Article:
….I have written about the appeals of a true compact pickup truck time and again at various sites including this one in the past. First a few points:

    Yes there is some demand for a compact pickup truck for small businesses, homeowners, and anyone who wants the capability of a pickup with the exterior bed combined with reasonable size, price and comfort. I recall at the time of the truly compact pickups like the old 1980s & 1990s Ford rangers and Chevy/GMC S10-S15 that GM and Ford did not like them because they could not charge enough for the vehicle to make much profit. It seems that today there is a Gentleman’s Agreement between the manufacturer’s to NOT get into that market again since the profits are so small. Thus, a hungry automaker could produce such a vehicle if they wanted to make some progress against any of the other makers who refuse to compete in this area at this time. Since today’s “compact” pickups are indeed close to the size of full size pickups from 20 odd years ago it is true that there is indeed room for a smaller truck. And as long as it is rugged enough and functions like a pickup should it is not mandatory that it have a separate body on frame or even a separate bed as traditional pickups have had for decades (recall the Ford pickups in the early 1960s with solid side sheet metal (non-separate beds) from the front to back that were generally considered a failure because of the body crinkling when heavy weight was added to the bed. These 1961-63 models were called by Ford an “integrated pickup”). Today those concerns may be alleviated with use of high strength steel and advanced engineering structures.

    Yes those earlier compact rangers and S10/15 trucks were indeed quite a bit lighter than the full sized trucks at the time. I have had 5 Ford Rangers from 1983 (first year in US) to the 1997 model. All of them including my present long bed 1997 model weighed far less than today’s mid sized trucks that approach the weight of full sized pickups of 20 years ago. Mine is about 3300 odd pounds and that is nicely equipped with a/c ps, pb, cruise, p window/locks, & the long (over 7’ bed), but not 4×4 and equipped with the short cab that less individuals want anymore as people want to use pickups as substitutes for 4 door sedans (which is fine if they like that). Today’s Chevy mid sized trucks approach 4500 pounds in 4×4 with crew cabs… Another monkey wrench in this scenario is that full sized or mid sized truck are more and more and more being sold as 4 door equivalents to the rear drive big 4 door sedans of the past and with 300 lbs of 4×4 and the overall gargantuan sizes they can easily touch about 7000 lbs (such as a F350 crew cab 4×4) tons. Thus with 4 door versions of today’s midsize models it adds more weight to the package and they are indeed acting as family vehicles.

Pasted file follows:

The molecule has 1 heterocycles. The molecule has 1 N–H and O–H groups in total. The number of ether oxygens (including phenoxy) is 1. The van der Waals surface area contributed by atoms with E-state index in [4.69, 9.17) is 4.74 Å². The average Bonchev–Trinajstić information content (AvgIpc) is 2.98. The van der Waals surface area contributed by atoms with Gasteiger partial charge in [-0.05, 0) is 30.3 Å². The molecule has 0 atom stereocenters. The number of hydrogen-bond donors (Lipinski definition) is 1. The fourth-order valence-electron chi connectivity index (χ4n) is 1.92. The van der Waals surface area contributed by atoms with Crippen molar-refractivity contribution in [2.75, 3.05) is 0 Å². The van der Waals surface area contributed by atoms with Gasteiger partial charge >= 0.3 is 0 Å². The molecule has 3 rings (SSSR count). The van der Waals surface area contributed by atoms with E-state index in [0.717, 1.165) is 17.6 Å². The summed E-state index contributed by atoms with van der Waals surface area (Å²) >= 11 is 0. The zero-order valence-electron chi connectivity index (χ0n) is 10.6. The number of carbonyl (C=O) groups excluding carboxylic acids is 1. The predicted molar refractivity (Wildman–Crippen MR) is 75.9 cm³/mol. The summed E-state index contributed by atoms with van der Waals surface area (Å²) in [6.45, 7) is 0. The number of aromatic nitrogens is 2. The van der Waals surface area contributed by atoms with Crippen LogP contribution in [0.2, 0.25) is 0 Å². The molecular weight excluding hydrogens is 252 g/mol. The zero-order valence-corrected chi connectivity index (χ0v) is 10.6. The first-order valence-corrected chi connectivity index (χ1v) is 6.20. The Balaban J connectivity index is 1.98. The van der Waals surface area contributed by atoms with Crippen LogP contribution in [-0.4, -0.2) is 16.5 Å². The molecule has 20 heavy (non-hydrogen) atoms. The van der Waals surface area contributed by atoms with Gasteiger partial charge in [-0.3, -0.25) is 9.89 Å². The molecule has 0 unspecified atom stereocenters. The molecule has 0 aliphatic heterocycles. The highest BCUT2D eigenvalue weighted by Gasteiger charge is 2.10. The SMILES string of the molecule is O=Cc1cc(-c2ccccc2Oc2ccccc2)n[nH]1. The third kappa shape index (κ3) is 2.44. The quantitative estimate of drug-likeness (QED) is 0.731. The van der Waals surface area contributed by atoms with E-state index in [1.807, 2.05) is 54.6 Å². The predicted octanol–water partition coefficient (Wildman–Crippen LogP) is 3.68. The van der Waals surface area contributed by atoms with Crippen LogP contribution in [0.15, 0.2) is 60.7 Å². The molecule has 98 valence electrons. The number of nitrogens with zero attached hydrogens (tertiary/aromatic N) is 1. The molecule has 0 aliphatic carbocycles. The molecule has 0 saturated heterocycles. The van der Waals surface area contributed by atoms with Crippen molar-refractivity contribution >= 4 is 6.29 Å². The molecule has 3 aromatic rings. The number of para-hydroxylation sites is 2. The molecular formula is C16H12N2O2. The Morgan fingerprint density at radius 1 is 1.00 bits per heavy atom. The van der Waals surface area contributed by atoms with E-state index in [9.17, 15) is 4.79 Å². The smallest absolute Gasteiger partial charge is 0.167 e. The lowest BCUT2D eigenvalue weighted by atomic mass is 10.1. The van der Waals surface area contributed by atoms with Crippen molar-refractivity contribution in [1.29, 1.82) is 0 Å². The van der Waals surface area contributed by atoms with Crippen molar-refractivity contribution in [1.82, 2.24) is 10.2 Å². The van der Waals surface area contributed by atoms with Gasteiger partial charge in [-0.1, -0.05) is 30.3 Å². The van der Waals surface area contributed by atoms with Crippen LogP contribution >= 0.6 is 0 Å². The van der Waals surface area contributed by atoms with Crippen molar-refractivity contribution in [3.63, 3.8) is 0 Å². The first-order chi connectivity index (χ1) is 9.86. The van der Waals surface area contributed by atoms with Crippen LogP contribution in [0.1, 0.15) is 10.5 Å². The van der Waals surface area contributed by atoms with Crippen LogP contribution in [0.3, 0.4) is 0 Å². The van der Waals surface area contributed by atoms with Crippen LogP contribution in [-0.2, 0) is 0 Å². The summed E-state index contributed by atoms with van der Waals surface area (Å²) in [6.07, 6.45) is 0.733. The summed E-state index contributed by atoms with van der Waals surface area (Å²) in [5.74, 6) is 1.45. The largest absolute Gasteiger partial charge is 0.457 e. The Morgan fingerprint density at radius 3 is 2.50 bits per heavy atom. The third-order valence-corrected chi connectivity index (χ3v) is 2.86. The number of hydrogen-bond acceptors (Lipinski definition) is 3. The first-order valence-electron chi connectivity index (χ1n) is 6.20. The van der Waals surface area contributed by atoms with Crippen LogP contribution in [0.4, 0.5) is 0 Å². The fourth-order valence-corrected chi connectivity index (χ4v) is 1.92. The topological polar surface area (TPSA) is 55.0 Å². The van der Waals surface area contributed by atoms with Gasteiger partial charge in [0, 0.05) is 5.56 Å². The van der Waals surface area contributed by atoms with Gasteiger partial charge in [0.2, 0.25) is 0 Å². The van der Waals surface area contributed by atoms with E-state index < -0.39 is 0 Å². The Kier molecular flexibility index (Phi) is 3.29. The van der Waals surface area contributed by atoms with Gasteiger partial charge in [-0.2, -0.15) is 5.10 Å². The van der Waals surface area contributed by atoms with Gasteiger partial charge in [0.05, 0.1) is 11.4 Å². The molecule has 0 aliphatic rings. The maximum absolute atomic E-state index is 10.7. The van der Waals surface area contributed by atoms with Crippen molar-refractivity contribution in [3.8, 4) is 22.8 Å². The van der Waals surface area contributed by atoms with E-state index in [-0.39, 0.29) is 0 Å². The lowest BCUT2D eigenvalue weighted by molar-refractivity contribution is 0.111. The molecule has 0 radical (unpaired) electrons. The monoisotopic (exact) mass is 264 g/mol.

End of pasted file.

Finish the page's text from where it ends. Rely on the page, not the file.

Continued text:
Ford and other manufacturer’s however also push people into the largest trucks by refusing to offer long beds on their ample sized mid-sized pickups, which they could easily do—And why don’t they? Again it’s the gentleman’s agreement to force people into the even bigger full sized (more expensive) trucks to obtain a long (8 foot) bed. Even further, the “longest bed” option on the new mid-sized trucks is SHORTER than the long bed on my much smaller 1997 ford ranger! The 97 Ranger long bed is over 7 feet in length (as it was on the now extinct S10 and S15/Sonoma), vehicles, today’s Chevy midsize Colorado has a long bed less than 7 feet in length hence the need to spend even more to force you into a really huge truck to get the long bed or the need for a trailer. When I went to Alabama to pick up a restored 1969 Cub Cadet tractor we could not take the Colorado, & had to take the old 97 Ranger because the Colorado bed was too short to fit the tractor & front blade inside the truck bed. Again this does not mean that most people would want the longer bed because of the lack of room this would cause in the shorter cab but certainly some buyers (like myself) would desire this short cab-long bed combo.

    Going back to the “need” for a truck to be macho to be desired, what is happening to our culture when a man is considered un-masculine if he wants such a truly compact truck with these characteristics:
    1.) A set of high aspect ratio tires (like P205/75 R15) to assist driving through snow & muddy roads. (My Ranger XLT came with P225/70 tires. When I switched to the 205/75 series tires the vehicle handled well & cut through snow quite a bit better…& of course the truck looked better—it looked like a truck not a wanna be racer (yes I am aware that the speedo reading was affected by the different aspect ratio & yes it handles well with the change)
    2.) A ground clearance of 8-9”
    3.) A long bed at least 7 feet in length